JavaScript DateDiff Extension Methods

When working with Date types in JavaScript, we often have the need to do date difference calculations. An approach to provide this functionality would be to extend the Date type with functions that can handle the calculations. So let’s talk about how to create these extension methods.

We can create extension methods on any JavaScript object by using the Object.prototype property. This property allows us to associate dynamic properties and functions to an object. This is what we use to associate the following functions to any Date instance.

Extension methods:

Date type Extension Methods
Source: ozkary.blogspot.com
Date: 4/27/2014
//Month difference
Date.prototype.monthDiff = function (dtBefore) {
      var yr = (this.getFullYear() - dt.getFullYear()) * 12;
      var mn = ((this.getMonth() + 1) - (dt.getMonth() + 1));
      return yr + mn;

//year difference
Date.prototype.yearDiff = function (dtBefore) {
      var yr = (this.getFullYear() - dt.getFullYear());
      return yr;

//date format
Date.prototype.toShortDate = function () {
      var dt = (this.getMonth() + 1) + '/' + this.getDate() + '/' + this.getFullYear();
      return dt;

Function name
monthDiff (date)
This extension method expects a date type as a parameter. It uses native functions to calculate the years and months difference between itself (this) and the date parameter.
yearDiff (date)
This extension method expects a date type as a parameter. It uses native functions to calculate the year difference between itself (this) and the date parameter
This extension method uses the native functions to extract the date parts (month, day, year) and return the short date format (mm/dd/yyyy)


Now that we have our new functions available, we can work on showing a way to use them. We can do that by comparing a couple of date ranges to display the difference in months and years. In our examples, we use the most recent date as the extended object, and pass the before date as the parameter. This allows us to get positive values for the date difference calculation.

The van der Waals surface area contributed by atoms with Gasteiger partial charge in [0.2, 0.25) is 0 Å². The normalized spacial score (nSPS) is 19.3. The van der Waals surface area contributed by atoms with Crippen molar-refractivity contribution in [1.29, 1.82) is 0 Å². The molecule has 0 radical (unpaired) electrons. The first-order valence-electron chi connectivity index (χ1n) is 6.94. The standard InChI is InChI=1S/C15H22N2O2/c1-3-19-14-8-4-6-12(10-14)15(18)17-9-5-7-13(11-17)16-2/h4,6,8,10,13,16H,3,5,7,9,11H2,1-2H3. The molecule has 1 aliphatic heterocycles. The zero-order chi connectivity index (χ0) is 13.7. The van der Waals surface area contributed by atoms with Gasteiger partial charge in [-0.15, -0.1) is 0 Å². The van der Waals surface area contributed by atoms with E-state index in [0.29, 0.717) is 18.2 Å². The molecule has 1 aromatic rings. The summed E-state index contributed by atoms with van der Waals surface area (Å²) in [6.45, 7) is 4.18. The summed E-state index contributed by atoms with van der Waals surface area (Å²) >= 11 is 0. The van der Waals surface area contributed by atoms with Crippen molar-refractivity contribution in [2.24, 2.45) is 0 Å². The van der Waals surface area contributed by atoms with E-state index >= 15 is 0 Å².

var date1 = new Date('2/16/2014');
var date2 = new Date('09/01/2009');
$('#dates1').text(date1.toShortDate() + ' - ' + date2.toShortDate());
//get the date difference
var m = date1.monthDiff(date2);
var y = date1.yearDiff(date2);

//get the date difference
date1 = new Date('3/28/2014');
date2 = new Date('12/28/1996');
$('#dates2').text(date1.toShortDate() + ' - ' + date2.toShortDate());
m = date1.monthDiff(date2);
y = date1.yearDiff(date2);

This script performs the following steps:
  • Create Date instances
  • Display the short date format (mm/dd/yyyy)
  • Calculate the months and year differences

The result should look as shows below. We can also use this JSFiddle sample to see it in action.

Thanks for following and keep an eye for additional entries.


Format Currency with JavaScript and CSS

When working with currency, there is a need to format the data with commas, decimals, currency sign and an indicator for negative amounts. Let’s take a look at one approach that can help us format the data once it is rendered on the user interface.

We start by taking a look at a page that displays several numeric fields with no styles.

As we can see, these numbers are hard to read. It will be much better to just add commas and a different font for negative values. We can do this by using a CSS selector and select all the elements that we want to format.

$('* div').each(function () {   
    var item = $(this).text();
    var num = Number(item).toLocaleString('en');

    if (Number(item) < 0) {
        num = num.replace('-', '');
    } else {


The approach here is to use the Number.toLocaleString function to format the data with commas. This provides the ability to eliminate the use of regular expression to parse the data. Now we need to add the currency sign and use a red font for negative amounts. We do this by applying these CSS classes.

.enMoney::before {
.negMoney {
div.negMoney::before {
div.negMoney::after {

The script adds the class name to the element. We use the enMoney and negMoney classes to provide the font style. To add the currency sign and parentheses (negative values only), we use the CSS pseudo-element ::before and ::after to apply the special currency format.  The result looks like this:

This looks much better now, and it is a simple approach that uses the browser capabilities, JavaScript and some CSS to get the formatting done.

Use this JSFiddle to play with the script: Format Currency